Speaking on a panel at the Australian Securitisation Forum last week, SocietyOne co-founder Greg Symons said consumers will drive the development of peer-to-peer lenders to the point that they are able to provide home loans.
“Is it inevitable? I get asked a lot if we are taking it to the banks, or if we are competing with the banks. And the answer is it is actually not us, it’s the consumer,” Mr Symons said.
While he admits that mortgage lending is complex compared to the unsecured lending space that groups like SocietyOne play in, Mr Symons is confident that mortgages will become part of the space.
“We have a platform that could do it and we don’t do it today for a very good reason – we don’t have an underwriting team and we haven’t figured out that funding model yet,” he said.
“But it will happen. It is consumer-led to a large degree, because they are looking ultimately for a better deal.”
Fellow panellist Scott Manning, executive director of Australian equities research at JP Morgan, said there will be an increasing number of new entrants in the coming years looking to enter the mortgage market in specific parts of the value chain.
Mr Manning said he could see online players moving into the mortgage space, noting that we have already started to see risk-based pricing in personal lending through peer-to-peer lending platforms.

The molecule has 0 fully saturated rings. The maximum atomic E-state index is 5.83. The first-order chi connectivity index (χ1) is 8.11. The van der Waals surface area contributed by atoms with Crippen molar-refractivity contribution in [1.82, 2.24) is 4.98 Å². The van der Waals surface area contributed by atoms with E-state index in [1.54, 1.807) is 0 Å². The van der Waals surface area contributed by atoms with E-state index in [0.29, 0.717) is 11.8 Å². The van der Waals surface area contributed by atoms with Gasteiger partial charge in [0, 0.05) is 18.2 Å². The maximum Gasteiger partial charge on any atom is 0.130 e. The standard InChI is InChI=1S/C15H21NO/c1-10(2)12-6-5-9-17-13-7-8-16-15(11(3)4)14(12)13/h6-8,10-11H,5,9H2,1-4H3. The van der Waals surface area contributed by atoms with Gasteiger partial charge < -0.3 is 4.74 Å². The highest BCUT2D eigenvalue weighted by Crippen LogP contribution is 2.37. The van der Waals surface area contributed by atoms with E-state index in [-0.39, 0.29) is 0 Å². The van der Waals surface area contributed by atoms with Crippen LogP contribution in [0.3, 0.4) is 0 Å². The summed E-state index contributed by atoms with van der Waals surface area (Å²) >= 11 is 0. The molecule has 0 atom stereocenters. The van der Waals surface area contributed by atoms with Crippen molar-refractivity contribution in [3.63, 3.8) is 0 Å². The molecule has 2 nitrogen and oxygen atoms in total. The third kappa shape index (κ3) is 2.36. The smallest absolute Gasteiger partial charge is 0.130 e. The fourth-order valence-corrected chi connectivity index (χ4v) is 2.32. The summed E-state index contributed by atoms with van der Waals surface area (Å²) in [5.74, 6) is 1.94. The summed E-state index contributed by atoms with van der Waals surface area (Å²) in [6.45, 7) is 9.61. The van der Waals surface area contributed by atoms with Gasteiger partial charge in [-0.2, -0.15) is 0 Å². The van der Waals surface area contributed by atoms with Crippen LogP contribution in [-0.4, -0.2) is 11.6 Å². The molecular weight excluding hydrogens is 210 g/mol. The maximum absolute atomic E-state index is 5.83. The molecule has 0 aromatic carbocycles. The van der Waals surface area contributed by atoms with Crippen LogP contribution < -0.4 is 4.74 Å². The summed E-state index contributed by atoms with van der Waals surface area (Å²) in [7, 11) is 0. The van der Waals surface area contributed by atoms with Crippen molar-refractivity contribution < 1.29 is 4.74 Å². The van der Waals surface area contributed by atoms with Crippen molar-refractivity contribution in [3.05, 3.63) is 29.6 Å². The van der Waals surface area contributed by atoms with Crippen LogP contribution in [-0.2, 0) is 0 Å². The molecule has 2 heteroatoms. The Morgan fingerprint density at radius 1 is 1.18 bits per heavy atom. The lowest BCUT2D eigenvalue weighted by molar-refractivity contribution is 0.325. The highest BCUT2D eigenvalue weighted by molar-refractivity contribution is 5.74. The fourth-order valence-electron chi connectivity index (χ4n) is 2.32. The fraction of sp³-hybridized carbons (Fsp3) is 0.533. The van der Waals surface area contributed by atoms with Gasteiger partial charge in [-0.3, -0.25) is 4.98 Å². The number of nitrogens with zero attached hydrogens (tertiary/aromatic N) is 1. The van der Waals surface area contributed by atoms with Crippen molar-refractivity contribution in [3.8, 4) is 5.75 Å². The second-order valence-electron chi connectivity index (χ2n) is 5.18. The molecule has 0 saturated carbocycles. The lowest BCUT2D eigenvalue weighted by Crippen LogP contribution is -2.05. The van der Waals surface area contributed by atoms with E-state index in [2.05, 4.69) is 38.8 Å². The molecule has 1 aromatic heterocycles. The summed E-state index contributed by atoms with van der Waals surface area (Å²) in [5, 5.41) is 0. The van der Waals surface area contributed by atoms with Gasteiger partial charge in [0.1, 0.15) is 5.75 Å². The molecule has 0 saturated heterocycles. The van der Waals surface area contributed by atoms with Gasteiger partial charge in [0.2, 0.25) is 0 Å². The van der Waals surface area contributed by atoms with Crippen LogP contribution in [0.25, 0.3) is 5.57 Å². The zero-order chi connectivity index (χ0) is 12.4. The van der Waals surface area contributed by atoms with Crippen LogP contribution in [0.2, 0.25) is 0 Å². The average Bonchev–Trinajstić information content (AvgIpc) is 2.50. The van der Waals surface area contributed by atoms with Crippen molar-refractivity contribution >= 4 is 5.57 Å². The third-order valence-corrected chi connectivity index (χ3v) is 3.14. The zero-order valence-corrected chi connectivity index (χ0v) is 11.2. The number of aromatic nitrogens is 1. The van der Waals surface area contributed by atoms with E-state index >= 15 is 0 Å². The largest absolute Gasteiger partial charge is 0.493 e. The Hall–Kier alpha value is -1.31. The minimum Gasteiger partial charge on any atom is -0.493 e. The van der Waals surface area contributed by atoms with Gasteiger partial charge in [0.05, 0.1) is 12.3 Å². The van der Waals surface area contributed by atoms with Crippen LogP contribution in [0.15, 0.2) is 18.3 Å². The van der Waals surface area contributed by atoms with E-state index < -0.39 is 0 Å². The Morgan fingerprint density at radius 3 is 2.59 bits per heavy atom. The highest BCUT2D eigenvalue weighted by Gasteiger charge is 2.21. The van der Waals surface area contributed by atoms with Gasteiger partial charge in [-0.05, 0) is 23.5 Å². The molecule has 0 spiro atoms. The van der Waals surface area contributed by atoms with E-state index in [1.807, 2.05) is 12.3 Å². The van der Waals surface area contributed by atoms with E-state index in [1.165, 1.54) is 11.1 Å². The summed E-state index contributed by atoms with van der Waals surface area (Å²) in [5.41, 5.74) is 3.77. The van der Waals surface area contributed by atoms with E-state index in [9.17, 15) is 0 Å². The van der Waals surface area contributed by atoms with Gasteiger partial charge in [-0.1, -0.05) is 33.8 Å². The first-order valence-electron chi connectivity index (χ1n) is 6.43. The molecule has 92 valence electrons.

“I think inevitably that will ultimately move into mortgage pricing and it may or may not be through brokers. It may be through self-discovery like Google in 10 years’ time,” he said.
“I know banks are quite passionate about the branch and people wanting a conversation and that kind of thing, a lot of that will be in tune with an online presence, whether that be through tutorial videos and online instructions or just more effective search positions.
“That will cause quite a significant rethink in where banks invest in technology versus physical presence. I think that will be a five- to 10-year story, not a two- to three-year story.”